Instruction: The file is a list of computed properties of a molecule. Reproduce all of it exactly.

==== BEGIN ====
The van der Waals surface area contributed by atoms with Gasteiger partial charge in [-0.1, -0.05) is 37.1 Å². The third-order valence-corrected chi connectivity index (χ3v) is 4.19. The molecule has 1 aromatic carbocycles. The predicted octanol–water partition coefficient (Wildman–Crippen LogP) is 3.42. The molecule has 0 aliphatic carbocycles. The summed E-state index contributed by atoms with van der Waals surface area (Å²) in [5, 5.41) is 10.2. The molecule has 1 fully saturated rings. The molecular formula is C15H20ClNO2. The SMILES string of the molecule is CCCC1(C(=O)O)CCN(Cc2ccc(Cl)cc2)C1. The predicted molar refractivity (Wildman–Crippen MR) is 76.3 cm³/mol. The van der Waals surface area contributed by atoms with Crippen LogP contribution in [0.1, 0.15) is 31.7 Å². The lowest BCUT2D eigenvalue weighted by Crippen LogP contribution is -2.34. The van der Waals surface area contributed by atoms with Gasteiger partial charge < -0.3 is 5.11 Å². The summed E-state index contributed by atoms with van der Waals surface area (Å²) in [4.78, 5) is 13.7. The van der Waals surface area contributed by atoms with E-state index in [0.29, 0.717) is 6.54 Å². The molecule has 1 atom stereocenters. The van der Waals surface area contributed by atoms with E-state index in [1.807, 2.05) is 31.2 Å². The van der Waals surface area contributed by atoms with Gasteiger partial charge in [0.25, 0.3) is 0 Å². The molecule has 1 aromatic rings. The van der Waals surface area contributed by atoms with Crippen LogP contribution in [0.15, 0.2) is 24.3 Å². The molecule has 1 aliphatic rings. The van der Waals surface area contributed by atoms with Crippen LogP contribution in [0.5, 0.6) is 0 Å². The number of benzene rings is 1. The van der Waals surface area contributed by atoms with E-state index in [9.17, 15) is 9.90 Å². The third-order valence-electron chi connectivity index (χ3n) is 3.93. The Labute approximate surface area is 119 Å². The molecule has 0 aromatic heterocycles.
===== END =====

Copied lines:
The van der Waals surface area contributed by atoms with Gasteiger partial charge in [-0.1, -0.05) is 37.1 Å². The third-order valence-corrected chi connectivity index (χ3v) is 4.19. The molecule has 1 aromatic carbocycles. The predicted octanol–water partition coefficient (Wildman–Crippen LogP) is 3.42. The molecule has 0 aliphatic carbocycles. The summed E-state index contributed by atoms with van der Waals surface area (Å²) in [5, 5.41) is 10.2. The molecule has 1 fully saturated rings. The molecular formula is C15H20ClNO2. The SMILES string of the molecule is CCCC1(C(=O)O)CCN(Cc2ccc(Cl)cc2)C1. The predicted molar refractivity (Wildman–Crippen MR) is 76.3 cm³/mol. The van der Waals surface area contributed by atoms with Crippen LogP contribution in [0.1, 0.15) is 31.7 Å². The lowest BCUT2D eigenvalue weighted by Crippen LogP contribution is -2.34. The van der Waals surface area contributed by atoms with Gasteiger partial charge < -0.3 is 5.11 Å². The summed E-state index contributed by atoms with van der Waals surface area (Å²) in [4.78, 5) is 13.7. The van der Waals surface area contributed by atoms with E-state index in [0.29, 0.717) is 6.54 Å². The molecule has 1 atom stereocenters. The van der Waals surface area contributed by atoms with E-state index in [1.807, 2.05) is 31.2 Å². The van der Waals surface area contributed by atoms with Gasteiger partial charge in [0.25, 0.3) is 0 Å². The molecule has 1 aromatic rings. The van der Waals surface area contributed by atoms with Crippen LogP contribution in [0.15, 0.2) is 24.3 Å². The molecule has 1 aliphatic rings. The van der Waals surface area contributed by atoms with Crippen LogP contribution in [0.5, 0.6) is 0 Å². The number of benzene rings is 1. The van der Waals surface area contributed by atoms with E-state index in [9.17, 15) is 9.90 Å². The third-order valence-electron chi connectivity index (χ3n) is 3.93. The Labute approximate surface area is 119 Å². The molecule has 0 aromatic heterocycles.